The IRS increased the rate to 55.5 cents per mile for travel occurring between July 1 and December 31.
The rate was 51 cents for January 1 to June 30.
Many pastors and staff members drive their personal vehicles for church-related business, such as visitations or special events. If properly tracked, those miles can be reimbursed by churches (or pastors and staff members may be able to calculate a deduction for their annual tax returns).
Chapter 7 of the 2011 Church & Clergy Tax Guide further explains reimbursements of transportation expenses.
This post originally appeared on TheYourChurchBlog.com, a sister site of GiftedforLeadership.com at Christianity Today.
Making the most of vacations
One of the things I tend to neglect (and I know many leaders who struggle with this as well) is fully utilizing vacation time. I underestimate the value of rejuvenation that happens when I disconnect my mind from my usual routine and responsibility. I too easily miss the importance of time with family and friends, laughing, playing, and resting. And oftentimes my vacation is nearly over before I’ve really started to rest and relax.
The more complex my life and leadership get, the more I realize vacations are not a luxury; they are a necessity. In order to make the most of vacation, I’ve found I have to do four things:
Plan vacation time well in advance. I get it on the calendar early so I have something to look forward to and so that all the other demands on my time don’t edge it out.
One critical skill most leaders never master
As Christians, we live in a performance-based culture that measures success according to how much you can cram into your life. The more you do, the more you're doing, so to speak. This mentality has, by and large, infiltrated the church, and you don't have to look beyond the church's leadership to see that. Many pastors are over-worked and burned-out, and their families suffer as a result.
This over-commitment is also the reason many pastors are more susceptible to moral failures. A recent study gave each participant either a two-digit number or a seven-digit number to remember. Then, each participant was sent down a hallway, individually, where they were presented with two options: a sensible cup of fruit, or a delicious (but extremely unhealthy) piece of chocolate cake. The participants had to choose which one they would accept.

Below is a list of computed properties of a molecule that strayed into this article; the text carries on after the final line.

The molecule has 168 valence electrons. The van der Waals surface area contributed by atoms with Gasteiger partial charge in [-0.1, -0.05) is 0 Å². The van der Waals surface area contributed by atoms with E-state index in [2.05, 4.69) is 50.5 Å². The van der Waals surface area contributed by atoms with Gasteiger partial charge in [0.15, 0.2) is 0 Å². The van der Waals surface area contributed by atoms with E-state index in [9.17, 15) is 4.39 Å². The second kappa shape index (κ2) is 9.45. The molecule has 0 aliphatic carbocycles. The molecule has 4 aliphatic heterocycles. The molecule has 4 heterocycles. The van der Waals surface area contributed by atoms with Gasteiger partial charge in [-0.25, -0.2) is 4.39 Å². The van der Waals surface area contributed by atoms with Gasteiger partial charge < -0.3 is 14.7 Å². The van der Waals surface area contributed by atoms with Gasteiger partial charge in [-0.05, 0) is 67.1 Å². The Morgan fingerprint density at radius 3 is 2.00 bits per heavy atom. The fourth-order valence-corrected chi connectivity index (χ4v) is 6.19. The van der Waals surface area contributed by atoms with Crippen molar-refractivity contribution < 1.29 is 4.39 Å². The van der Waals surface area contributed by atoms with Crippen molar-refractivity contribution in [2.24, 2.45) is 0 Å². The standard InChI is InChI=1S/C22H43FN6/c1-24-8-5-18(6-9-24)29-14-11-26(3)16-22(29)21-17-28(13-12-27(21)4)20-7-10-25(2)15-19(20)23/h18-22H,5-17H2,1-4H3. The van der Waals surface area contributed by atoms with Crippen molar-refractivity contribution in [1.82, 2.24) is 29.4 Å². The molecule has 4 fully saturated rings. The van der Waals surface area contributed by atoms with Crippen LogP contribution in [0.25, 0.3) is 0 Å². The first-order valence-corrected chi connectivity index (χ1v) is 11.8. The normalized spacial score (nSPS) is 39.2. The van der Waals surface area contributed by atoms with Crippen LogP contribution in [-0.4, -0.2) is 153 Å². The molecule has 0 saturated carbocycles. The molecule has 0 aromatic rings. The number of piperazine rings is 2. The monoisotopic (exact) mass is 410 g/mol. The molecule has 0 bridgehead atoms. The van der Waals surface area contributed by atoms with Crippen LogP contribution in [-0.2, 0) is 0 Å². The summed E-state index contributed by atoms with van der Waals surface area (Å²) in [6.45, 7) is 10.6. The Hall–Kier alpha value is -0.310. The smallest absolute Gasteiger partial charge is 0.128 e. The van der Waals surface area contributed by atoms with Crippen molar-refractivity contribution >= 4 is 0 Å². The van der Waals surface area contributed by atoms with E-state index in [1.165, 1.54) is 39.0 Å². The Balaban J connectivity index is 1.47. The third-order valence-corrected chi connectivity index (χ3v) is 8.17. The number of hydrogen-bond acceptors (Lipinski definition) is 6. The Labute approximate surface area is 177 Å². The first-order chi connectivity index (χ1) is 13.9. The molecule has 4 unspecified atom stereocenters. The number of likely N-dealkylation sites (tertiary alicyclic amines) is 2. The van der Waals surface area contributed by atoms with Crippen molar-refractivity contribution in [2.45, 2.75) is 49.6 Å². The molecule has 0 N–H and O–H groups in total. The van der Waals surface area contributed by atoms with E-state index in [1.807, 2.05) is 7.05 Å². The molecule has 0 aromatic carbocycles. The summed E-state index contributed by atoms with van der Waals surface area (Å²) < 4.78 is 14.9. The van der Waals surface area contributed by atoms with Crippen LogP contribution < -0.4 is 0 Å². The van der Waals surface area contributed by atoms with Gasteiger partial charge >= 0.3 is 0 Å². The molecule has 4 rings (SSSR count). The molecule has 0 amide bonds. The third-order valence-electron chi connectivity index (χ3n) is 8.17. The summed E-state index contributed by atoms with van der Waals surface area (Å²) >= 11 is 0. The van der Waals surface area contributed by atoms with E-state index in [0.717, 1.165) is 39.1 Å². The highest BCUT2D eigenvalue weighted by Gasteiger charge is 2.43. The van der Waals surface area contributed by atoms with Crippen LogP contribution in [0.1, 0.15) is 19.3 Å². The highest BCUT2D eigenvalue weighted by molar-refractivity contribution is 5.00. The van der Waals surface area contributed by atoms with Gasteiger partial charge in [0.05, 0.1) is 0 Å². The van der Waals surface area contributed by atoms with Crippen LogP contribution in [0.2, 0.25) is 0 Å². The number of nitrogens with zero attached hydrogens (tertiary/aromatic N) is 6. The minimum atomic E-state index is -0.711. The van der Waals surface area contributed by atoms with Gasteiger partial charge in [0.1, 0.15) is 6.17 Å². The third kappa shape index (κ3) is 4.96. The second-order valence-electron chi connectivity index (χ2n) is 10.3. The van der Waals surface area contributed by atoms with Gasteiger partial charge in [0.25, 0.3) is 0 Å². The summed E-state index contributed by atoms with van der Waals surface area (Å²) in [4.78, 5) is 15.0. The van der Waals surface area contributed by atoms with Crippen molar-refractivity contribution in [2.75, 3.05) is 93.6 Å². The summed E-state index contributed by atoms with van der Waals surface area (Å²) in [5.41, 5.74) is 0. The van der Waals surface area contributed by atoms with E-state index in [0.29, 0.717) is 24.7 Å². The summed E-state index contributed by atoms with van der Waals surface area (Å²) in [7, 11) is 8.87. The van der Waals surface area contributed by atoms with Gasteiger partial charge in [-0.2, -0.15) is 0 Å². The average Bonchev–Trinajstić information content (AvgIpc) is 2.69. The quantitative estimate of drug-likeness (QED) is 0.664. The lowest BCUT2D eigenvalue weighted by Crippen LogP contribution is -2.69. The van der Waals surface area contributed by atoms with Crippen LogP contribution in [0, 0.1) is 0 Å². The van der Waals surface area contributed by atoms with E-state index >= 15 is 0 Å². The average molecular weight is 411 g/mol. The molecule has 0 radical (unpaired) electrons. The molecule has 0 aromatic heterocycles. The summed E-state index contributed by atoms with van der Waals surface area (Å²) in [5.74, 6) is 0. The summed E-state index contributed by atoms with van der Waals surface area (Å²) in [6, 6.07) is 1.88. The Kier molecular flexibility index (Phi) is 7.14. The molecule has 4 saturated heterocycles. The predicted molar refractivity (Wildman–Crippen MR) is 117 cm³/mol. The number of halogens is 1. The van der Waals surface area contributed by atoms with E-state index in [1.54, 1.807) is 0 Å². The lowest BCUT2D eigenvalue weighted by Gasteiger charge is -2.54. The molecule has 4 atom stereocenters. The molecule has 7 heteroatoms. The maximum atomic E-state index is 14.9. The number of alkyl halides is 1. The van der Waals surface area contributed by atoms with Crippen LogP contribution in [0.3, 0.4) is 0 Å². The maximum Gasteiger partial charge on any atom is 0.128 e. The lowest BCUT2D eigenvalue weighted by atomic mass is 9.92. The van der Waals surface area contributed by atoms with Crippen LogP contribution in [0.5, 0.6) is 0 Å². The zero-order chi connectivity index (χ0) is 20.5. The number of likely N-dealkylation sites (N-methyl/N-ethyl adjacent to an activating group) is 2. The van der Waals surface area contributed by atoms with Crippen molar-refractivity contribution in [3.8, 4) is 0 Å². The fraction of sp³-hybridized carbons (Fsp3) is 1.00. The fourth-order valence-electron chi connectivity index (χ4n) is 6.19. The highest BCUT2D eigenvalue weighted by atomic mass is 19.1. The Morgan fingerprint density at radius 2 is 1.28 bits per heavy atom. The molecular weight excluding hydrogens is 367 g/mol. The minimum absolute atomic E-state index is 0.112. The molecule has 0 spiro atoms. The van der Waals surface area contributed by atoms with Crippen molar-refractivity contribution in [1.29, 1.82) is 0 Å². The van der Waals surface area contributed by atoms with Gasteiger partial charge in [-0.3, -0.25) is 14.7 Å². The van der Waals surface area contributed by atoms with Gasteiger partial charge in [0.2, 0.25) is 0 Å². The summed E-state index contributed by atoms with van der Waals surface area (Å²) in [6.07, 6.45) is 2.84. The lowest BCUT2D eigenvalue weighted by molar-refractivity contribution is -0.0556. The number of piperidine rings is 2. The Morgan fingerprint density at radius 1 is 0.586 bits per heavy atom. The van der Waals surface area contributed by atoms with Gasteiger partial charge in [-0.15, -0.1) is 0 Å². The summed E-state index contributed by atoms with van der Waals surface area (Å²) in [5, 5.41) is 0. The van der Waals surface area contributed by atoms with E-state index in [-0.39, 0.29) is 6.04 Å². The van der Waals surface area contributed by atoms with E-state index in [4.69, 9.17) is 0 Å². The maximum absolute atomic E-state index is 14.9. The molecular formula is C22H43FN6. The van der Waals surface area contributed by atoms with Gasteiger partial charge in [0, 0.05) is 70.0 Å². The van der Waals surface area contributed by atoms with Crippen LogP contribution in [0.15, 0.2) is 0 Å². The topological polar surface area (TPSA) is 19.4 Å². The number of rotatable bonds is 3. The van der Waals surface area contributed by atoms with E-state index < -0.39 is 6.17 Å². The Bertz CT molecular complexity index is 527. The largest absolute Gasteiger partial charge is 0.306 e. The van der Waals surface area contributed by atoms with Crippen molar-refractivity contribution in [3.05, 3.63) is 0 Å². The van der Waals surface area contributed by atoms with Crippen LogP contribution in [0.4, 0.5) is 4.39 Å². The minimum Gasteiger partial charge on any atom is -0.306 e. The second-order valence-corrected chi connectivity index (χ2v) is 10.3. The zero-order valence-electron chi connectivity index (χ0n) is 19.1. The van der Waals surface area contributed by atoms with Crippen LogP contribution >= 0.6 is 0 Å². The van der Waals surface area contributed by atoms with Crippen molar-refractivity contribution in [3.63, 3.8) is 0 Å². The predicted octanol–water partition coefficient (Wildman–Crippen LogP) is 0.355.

What the study found was this: The participants who were trying to remember the seven-digit number were TWICE as likely to choose the cake.
Why did this happen? According to the scientist who conducted the study, Professor Baba Shiv, "Those extra numbers took up valuable space in the brain—they were a 'cognitive load'—making it that much harder to resist a decadent dessert. In other words, willpower is so weak, and the prefrontal cortex is so overtaxed, that all it takes is five extra bits of information before the brain starts to give in to temptation."
God sometimes builds our platform—and our purpose—from our pain.
I am not sure the North American church in general does the right thing on Mother’s Day or Father’s Day. Then again, I don’t always attend church on these feel-good holidays because frankly, they don’t make me feel so good.
As a 38-year-old woman who married in her mid-30s, my biological clock ticks on and my womb and arms remain empty, at least for now. I focus on seminary, and ministry, and family, and friends, and work, but I haven’t given up hope on the fertility front. I am in that awkward in-between place, where I get asked if I want kids while women everywhere suddenly seem to sprout baby bumps.
Out of Ur videos stir the debate.
Out of Ur, a Gifted for Leadership sister site at Christianity Today, features three videos of church leaders sharing their perspectives on women in leadership in the church.
First, Rose Madrid-Swetman, who co-pastors a church with her husband, discusses how we're missing out on half of what God has to say when women aren't allowed to lead. Part 2 features Bill Kynes of the Gospel Coalition, who unpacks his perspective on why women shouldn't be elders. In Part 3, theologian N.T. Wright gives a biblical case for the full inclusion of women in the orders of the church.
What are your thoughts on the issues presented in these videos? What are constructive ways to respond when these kinds of questions about women in leadership arise?
Let's engage in an honest, respectful dialogue and learn from each other. To see what Out of Ur readers are saying, click on the links on each person's name above.
What to do when your connections exceed your capacity.